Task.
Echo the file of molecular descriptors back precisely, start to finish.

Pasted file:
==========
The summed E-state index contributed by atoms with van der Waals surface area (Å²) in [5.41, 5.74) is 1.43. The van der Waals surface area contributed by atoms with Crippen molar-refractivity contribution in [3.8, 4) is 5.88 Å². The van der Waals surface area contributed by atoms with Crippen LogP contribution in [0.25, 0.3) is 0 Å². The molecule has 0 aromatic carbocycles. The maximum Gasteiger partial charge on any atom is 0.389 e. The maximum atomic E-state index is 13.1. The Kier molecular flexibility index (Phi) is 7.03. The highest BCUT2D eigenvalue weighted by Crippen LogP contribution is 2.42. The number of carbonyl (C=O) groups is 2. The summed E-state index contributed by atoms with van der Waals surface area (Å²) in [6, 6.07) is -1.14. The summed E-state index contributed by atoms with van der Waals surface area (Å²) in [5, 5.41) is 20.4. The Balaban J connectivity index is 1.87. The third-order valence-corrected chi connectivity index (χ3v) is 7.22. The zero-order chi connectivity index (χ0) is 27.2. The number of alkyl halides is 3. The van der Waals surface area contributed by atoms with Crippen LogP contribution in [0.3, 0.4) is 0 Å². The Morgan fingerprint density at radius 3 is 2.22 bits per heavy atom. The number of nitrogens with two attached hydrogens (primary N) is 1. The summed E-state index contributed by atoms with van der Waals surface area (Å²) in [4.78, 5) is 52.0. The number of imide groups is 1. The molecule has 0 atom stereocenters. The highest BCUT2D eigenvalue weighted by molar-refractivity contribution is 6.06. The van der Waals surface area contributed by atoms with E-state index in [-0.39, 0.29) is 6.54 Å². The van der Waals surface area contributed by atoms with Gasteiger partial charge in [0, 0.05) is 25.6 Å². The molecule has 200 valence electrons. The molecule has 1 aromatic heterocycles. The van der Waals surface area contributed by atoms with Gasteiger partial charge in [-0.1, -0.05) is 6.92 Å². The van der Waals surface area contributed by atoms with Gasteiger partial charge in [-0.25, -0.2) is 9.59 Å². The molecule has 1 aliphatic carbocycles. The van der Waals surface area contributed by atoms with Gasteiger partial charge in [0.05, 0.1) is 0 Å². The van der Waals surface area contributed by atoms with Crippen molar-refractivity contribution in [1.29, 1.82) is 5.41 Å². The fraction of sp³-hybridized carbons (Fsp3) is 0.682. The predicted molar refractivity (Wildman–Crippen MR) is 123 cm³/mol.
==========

The summed E-state index contributed by atoms with van der Waals surface area (Å²) in [5.41, 5.74) is 1.43. The van der Waals surface area contributed by atoms with Crippen molar-refractivity contribution in [3.8, 4) is 5.88 Å². The van der Waals surface area contributed by atoms with Crippen LogP contribution in [0.25, 0.3) is 0 Å². The molecule has 0 aromatic carbocycles. The maximum Gasteiger partial charge on any atom is 0.389 e. The maximum atomic E-state index is 13.1. The Kier molecular flexibility index (Phi) is 7.03. The highest BCUT2D eigenvalue weighted by Crippen LogP contribution is 2.42. The number of carbonyl (C=O) groups is 2. The summed E-state index contributed by atoms with van der Waals surface area (Å²) in [6, 6.07) is -1.14. The summed E-state index contributed by atoms with van der Waals surface area (Å²) in [5, 5.41) is 20.4. The Balaban J connectivity index is 1.87. The third-order valence-corrected chi connectivity index (χ3v) is 7.22. The zero-order chi connectivity index (χ0) is 27.2. The number of alkyl halides is 3. The van der Waals surface area contributed by atoms with Crippen LogP contribution in [0.3, 0.4) is 0 Å². The Morgan fingerprint density at radius 3 is 2.22 bits per heavy atom. The number of nitrogens with two attached hydrogens (primary N) is 1. The summed E-state index contributed by atoms with van der Waals surface area (Å²) in [4.78, 5) is 52.0. The number of imide groups is 1. The molecule has 0 atom stereocenters. The highest BCUT2D eigenvalue weighted by molar-refractivity contribution is 6.06. The van der Waals surface area contributed by atoms with E-state index in [-0.39, 0.29) is 6.54 Å². The van der Waals surface area contributed by atoms with Gasteiger partial charge in [0, 0.05) is 25.6 Å². The molecule has 200 valence electrons. The molecule has 1 aromatic heterocycles. The van der Waals surface area contributed by atoms with Gasteiger partial charge in [-0.1, -0.05) is 6.92 Å². The van der Waals surface area contributed by atoms with Gasteiger partial charge in [-0.25, -0.2) is 9.59 Å². The molecule has 1 aliphatic carbocycles. The van der Waals surface area contributed by atoms with Gasteiger partial charge in [0.05, 0.1) is 0 Å². The van der Waals surface area contributed by atoms with Crippen molar-refractivity contribution in [1.29, 1.82) is 5.41 Å². The fraction of sp³-hybridized carbons (Fsp3) is 0.682. The predicted molar refractivity (Wildman–Crippen MR) is 123 cm³/mol.